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Showing possession in Spanish

 

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Old March 25, 2011, 10:48 AM
BMG BMG is offline
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Showing possession in Spanish

I'm a little confused by this. I know of the words mi, tu, su, and nuestra. But, I've noticed phrases and expressions where, in English, the noun would be preceded by "my/his/her/your," but in Spanish, it is preceded by "el/la". The best example I can think of is when my Spanish teachers would ask us to raise our hands by saying "Levante las manos". Why is it not "levante sus manos"?

I try to pick up on patterns to figure out the rules of the language when learning Spanish, but I haven't been able to do so for this one. I never know when I should say "mi" or "el/la" when referring to something of mine. Is there a general rule I can follow to use the correct word?
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Old March 25, 2011, 01:07 PM
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AngelicaDeAlquezar AngelicaDeAlquezar is offline
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For us it's rather obvious that one person uses one's own feet, eyes, hands, etc., no one else's, so "abro mis ojos", "levanta tus manos", and similar expressions are considered pleonasms.

You can take a look here for some more explanations: http://forums.tomisimo.org/showthread.php?t=5985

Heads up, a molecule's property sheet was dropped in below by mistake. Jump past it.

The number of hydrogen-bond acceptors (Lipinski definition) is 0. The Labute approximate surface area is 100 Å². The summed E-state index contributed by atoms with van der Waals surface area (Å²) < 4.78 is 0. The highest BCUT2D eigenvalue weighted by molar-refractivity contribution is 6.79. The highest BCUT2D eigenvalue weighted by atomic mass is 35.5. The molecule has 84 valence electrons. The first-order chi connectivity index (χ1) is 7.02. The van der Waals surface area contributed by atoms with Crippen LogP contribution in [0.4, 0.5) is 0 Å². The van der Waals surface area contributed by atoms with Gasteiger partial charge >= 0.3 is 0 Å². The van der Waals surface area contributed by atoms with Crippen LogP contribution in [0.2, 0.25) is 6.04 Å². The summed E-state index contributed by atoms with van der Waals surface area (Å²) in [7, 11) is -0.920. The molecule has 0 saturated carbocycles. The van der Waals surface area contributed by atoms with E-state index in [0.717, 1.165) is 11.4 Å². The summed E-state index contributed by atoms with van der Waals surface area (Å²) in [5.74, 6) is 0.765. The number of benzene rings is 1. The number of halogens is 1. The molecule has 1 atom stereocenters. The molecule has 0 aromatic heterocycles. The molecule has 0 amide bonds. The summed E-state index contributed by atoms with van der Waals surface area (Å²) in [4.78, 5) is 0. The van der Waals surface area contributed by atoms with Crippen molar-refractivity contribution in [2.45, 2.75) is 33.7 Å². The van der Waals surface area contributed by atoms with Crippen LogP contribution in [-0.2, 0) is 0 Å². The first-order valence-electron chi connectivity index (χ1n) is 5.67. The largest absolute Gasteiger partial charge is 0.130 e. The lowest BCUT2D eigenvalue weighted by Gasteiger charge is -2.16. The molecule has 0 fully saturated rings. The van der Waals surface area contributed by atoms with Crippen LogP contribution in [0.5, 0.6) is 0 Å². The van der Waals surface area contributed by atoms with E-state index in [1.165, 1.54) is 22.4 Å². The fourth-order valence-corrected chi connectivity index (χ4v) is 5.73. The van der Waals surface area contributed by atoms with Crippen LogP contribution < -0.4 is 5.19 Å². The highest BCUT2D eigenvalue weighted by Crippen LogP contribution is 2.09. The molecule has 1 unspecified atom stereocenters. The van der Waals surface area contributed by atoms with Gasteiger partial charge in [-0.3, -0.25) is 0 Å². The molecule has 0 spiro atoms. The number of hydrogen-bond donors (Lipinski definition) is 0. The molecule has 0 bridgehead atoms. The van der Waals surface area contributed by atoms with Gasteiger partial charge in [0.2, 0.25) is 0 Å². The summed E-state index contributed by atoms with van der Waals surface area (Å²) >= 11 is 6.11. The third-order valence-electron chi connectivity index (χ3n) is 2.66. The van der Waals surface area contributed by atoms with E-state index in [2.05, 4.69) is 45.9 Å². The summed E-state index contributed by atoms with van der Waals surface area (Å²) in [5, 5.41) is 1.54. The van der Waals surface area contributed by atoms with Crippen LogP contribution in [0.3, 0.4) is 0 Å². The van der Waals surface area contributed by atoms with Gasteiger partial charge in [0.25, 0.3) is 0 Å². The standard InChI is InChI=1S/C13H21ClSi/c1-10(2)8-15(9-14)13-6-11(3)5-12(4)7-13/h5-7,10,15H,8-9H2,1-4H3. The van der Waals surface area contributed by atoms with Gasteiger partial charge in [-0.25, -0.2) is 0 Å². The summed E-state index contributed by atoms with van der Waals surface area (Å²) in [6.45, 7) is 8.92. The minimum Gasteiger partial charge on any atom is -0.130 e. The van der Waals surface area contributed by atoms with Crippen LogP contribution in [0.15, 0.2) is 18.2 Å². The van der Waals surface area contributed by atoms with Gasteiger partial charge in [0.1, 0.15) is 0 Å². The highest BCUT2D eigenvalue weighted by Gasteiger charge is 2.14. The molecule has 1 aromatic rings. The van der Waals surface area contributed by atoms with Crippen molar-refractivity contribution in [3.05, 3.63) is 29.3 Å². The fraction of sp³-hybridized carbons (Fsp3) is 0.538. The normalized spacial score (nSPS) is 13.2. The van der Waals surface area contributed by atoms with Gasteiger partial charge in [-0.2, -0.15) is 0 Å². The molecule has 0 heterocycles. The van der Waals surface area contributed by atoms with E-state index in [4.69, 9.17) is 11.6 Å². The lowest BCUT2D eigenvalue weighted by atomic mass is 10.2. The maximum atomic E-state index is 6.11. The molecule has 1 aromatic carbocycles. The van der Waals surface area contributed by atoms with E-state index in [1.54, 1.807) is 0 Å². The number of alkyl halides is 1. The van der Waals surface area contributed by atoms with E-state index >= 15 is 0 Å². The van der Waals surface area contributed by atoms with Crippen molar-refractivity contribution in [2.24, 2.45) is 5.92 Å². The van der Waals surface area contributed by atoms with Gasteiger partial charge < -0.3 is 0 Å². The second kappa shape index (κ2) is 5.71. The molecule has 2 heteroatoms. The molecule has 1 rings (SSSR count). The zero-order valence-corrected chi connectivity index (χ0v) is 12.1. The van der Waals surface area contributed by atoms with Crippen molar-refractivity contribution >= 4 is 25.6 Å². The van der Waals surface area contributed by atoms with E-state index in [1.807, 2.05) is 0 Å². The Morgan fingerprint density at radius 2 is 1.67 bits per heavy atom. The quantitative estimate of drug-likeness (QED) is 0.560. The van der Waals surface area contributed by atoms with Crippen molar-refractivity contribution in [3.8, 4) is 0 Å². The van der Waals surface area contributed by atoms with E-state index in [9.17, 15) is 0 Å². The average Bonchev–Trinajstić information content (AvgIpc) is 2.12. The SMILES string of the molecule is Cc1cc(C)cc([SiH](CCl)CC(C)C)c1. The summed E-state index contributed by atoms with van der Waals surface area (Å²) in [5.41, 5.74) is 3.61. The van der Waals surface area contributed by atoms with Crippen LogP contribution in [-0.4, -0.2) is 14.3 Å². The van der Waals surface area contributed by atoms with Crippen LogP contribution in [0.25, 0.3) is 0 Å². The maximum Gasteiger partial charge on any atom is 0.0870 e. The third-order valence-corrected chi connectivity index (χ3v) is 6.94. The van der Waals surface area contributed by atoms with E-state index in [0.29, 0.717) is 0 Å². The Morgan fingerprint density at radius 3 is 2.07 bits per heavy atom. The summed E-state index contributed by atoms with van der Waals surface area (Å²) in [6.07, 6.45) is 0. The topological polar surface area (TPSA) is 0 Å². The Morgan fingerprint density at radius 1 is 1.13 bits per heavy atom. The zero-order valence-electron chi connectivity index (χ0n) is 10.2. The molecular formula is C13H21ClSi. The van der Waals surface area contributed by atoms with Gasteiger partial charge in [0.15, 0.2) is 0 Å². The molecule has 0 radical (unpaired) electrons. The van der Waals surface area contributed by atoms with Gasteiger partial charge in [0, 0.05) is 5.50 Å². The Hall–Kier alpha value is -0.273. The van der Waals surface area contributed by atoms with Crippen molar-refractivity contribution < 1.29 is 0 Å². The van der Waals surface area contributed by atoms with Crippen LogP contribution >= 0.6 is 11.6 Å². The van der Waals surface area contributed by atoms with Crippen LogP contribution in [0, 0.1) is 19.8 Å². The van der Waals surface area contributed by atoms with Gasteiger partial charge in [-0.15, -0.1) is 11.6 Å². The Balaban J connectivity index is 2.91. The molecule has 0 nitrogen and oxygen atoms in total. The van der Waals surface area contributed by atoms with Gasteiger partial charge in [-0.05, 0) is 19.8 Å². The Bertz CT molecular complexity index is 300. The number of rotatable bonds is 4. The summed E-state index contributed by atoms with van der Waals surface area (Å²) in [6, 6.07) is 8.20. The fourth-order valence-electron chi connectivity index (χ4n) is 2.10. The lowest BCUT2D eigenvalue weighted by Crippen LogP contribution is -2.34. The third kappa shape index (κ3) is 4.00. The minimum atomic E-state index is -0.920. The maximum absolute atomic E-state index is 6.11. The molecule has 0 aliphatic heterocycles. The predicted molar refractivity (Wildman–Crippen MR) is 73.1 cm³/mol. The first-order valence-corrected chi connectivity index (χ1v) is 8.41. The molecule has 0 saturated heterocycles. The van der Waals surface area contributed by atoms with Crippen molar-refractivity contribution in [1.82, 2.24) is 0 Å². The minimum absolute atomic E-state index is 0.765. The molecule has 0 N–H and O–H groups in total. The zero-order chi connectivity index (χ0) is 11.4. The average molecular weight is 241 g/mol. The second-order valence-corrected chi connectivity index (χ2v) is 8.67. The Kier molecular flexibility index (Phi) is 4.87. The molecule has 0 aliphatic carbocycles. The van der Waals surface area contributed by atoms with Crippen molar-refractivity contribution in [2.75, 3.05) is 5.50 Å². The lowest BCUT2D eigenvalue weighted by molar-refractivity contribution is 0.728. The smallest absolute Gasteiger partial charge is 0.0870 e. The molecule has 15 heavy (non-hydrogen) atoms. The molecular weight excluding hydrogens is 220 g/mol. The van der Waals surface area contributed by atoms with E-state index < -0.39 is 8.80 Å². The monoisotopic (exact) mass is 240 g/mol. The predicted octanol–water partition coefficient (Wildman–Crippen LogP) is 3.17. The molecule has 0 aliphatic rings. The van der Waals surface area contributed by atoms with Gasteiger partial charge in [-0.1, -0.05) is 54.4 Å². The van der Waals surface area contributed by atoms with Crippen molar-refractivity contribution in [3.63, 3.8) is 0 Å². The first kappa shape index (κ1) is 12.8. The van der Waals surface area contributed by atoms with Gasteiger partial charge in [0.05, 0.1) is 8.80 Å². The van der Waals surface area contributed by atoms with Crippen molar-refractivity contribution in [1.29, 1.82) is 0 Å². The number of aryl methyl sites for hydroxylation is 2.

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Old March 27, 2011, 07:39 PM
Luna Azul Luna Azul is offline
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Hi!

In Spanish the conjugation of the verb tells you whose hand or eyes the person is referring to. If I say "levanta las manos", the verb "levanta" is conjugated in the second person singular (tú) so it's obvious that "tú" is the one who needs to raise the hands.

The only time we use the possessives is when the action does not relate to the person you're talking to. For example, you have my book. In that case I tell you "dame MI libro", because if I say "el libro" it doesn't make clear which book I'm talking about.

I don't know if this explanation makes sense, this is my very first reply in this forum.
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Old March 27, 2011, 07:44 PM
Aniketa Aniketa is offline
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As Luna Azul said, the verb form "Levante" clearly states that it's refering to "usted" so it is not necessary to say "sus manos" although you can say it if you want. It is more common to use the definite article "las" in those cases
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